Many people compare you to a young Antonio Brown. How do you feel about that?

“First of all, Antonio is part of the Pepsi family...so I love him. Second of all, I think that he’s a phenomenal player. I think that we’re similar in a lot of cases. Obviously, he’s a lot farther along than I am. I think that’s it’s a good thing to be compared to him but at the same time, I’m my own type of person. I play my own game at the end of the day. If people want to compare me to somebody, that’s cool. But I try not to compare myself to other people. When you start comparing yourself to other people, you starting trying to do what those people do. I’m just learning more about myself and being able to play my game and trust my game. That’s the kind of thing that I just focus on. If people want to talk and say a lot of stuff, they can do that. But for me, I just count my blessings and keep doing what I’m doing.”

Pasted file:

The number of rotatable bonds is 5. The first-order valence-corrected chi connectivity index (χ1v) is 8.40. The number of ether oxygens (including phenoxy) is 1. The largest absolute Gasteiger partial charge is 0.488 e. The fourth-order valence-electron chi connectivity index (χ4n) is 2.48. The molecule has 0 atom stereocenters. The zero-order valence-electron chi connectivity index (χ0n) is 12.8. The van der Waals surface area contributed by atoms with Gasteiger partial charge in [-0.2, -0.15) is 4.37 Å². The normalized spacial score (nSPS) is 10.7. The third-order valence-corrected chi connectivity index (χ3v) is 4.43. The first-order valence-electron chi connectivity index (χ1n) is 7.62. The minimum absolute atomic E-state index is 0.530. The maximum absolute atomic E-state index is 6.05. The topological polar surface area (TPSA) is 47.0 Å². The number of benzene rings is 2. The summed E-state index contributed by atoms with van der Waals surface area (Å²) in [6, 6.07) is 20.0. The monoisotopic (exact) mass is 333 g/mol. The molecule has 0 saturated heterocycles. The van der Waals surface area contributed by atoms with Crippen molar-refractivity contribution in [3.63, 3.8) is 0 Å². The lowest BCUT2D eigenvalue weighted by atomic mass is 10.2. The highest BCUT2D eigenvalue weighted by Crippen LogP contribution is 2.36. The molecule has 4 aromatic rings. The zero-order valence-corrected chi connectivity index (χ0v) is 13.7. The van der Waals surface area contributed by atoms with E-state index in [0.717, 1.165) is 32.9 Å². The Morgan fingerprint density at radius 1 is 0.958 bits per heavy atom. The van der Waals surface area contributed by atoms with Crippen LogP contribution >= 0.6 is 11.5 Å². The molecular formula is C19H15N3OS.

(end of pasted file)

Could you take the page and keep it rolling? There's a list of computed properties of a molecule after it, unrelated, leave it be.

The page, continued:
I’ve spoken to tons of fans. We need a nickname for you. Some have stuck, some have not. What do we call you?

“I think I’d rather just be called Tyler or Lockett. I mean everybody has different nicknames just because Ricardo, his last name was Lockette but he had an E at the end of his name, so when they asked me what to call me, I just said Lockett but with no E. And then all of a sudden, “No E” just stuck because I didn’t have an E at the end of my name. And then you know, Sherm would say little runt or whatever (laughing).

I always mess around with Sherm whenever we be talking. So many people have little nicknames for me like that and it’s just all apart of the game. It’s about the connections and the friendships and the brotherhood. Everybody has a nickname on the team. They’re not just going to look at you and say Lockett. They might just say Lock. Or they might say No-E. Everybody has a nickname on the team. It’s like everybody’s lazy to say each other’s real name.”